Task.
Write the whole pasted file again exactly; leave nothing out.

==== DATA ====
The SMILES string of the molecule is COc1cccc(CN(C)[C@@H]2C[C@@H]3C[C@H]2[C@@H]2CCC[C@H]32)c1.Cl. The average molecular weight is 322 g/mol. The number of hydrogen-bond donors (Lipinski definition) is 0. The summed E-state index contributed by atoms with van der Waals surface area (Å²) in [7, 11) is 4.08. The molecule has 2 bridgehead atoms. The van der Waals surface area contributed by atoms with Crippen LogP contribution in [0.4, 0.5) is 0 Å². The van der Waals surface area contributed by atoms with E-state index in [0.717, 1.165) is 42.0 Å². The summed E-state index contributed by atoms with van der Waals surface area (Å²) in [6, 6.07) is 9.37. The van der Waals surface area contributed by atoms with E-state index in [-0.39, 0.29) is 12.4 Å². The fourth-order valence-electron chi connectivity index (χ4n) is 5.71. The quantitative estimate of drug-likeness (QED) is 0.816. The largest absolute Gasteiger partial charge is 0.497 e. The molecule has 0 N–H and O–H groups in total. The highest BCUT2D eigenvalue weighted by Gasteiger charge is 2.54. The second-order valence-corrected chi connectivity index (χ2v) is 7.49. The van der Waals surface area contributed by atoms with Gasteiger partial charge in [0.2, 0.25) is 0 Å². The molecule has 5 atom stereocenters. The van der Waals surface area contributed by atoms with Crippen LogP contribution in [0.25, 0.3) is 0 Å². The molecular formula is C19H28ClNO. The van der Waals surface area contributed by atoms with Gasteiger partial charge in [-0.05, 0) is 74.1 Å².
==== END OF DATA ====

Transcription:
The SMILES string of the molecule is COc1cccc(CN(C)[C@@H]2C[C@@H]3C[C@H]2[C@@H]2CCC[C@H]32)c1.Cl. The average molecular weight is 322 g/mol. The number of hydrogen-bond donors (Lipinski definition) is 0. The summed E-state index contributed by atoms with van der Waals surface area (Å²) in [7, 11) is 4.08. The molecule has 2 bridgehead atoms. The van der Waals surface area contributed by atoms with Crippen LogP contribution in [0.4, 0.5) is 0 Å². The van der Waals surface area contributed by atoms with E-state index in [0.717, 1.165) is 42.0 Å². The summed E-state index contributed by atoms with van der Waals surface area (Å²) in [6, 6.07) is 9.37. The van der Waals surface area contributed by atoms with E-state index in [-0.39, 0.29) is 12.4 Å². The fourth-order valence-electron chi connectivity index (χ4n) is 5.71. The quantitative estimate of drug-likeness (QED) is 0.816. The largest absolute Gasteiger partial charge is 0.497 e. The molecule has 0 N–H and O–H groups in total. The highest BCUT2D eigenvalue weighted by Gasteiger charge is 2.54. The second-order valence-corrected chi connectivity index (χ2v) is 7.49. The van der Waals surface area contributed by atoms with Gasteiger partial charge in [0.2, 0.25) is 0 Å². The molecule has 5 atom stereocenters. The van der Waals surface area contributed by atoms with Crippen LogP contribution in [0.25, 0.3) is 0 Å². The molecular formula is C19H28ClNO. The van der Waals surface area contributed by atoms with Gasteiger partial charge in [-0.05, 0) is 74.1 Å².